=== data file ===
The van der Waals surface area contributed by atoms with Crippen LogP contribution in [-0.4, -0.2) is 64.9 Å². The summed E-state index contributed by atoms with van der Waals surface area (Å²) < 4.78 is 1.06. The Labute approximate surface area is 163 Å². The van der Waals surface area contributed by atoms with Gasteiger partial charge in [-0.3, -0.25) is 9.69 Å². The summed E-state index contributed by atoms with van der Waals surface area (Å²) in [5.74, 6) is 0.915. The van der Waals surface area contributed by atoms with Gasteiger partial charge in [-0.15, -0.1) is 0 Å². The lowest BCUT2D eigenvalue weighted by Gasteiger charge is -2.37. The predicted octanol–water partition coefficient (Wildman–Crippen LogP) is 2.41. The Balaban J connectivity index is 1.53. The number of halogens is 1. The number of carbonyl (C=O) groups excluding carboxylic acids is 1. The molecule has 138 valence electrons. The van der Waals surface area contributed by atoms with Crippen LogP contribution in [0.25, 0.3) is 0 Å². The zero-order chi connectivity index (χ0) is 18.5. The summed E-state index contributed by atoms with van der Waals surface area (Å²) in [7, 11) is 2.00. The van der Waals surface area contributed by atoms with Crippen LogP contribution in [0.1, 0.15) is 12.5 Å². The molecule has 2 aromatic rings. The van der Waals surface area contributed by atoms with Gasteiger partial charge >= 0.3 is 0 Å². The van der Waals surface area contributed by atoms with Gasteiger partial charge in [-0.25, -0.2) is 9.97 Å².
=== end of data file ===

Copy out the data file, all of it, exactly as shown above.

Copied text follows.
The van der Waals surface area contributed by atoms with Crippen LogP contribution in [-0.4, -0.2) is 64.9 Å². The summed E-state index contributed by atoms with van der Waals surface area (Å²) < 4.78 is 1.06. The Labute approximate surface area is 163 Å². The van der Waals surface area contributed by atoms with Gasteiger partial charge in [-0.3, -0.25) is 9.69 Å². The summed E-state index contributed by atoms with van der Waals surface area (Å²) in [5.74, 6) is 0.915. The van der Waals surface area contributed by atoms with Gasteiger partial charge in [-0.15, -0.1) is 0 Å². The lowest BCUT2D eigenvalue weighted by Gasteiger charge is -2.37. The predicted octanol–water partition coefficient (Wildman–Crippen LogP) is 2.41. The Balaban J connectivity index is 1.53. The number of halogens is 1. The number of carbonyl (C=O) groups excluding carboxylic acids is 1. The molecule has 138 valence electrons. The van der Waals surface area contributed by atoms with Crippen LogP contribution in [0.25, 0.3) is 0 Å². The zero-order chi connectivity index (χ0) is 18.5. The summed E-state index contributed by atoms with van der Waals surface area (Å²) in [7, 11) is 2.00. The van der Waals surface area contributed by atoms with Crippen LogP contribution in [0.1, 0.15) is 12.5 Å². The molecule has 2 aromatic rings. The van der Waals surface area contributed by atoms with Gasteiger partial charge >= 0.3 is 0 Å². The van der Waals surface area contributed by atoms with Gasteiger partial charge in [-0.25, -0.2) is 9.97 Å².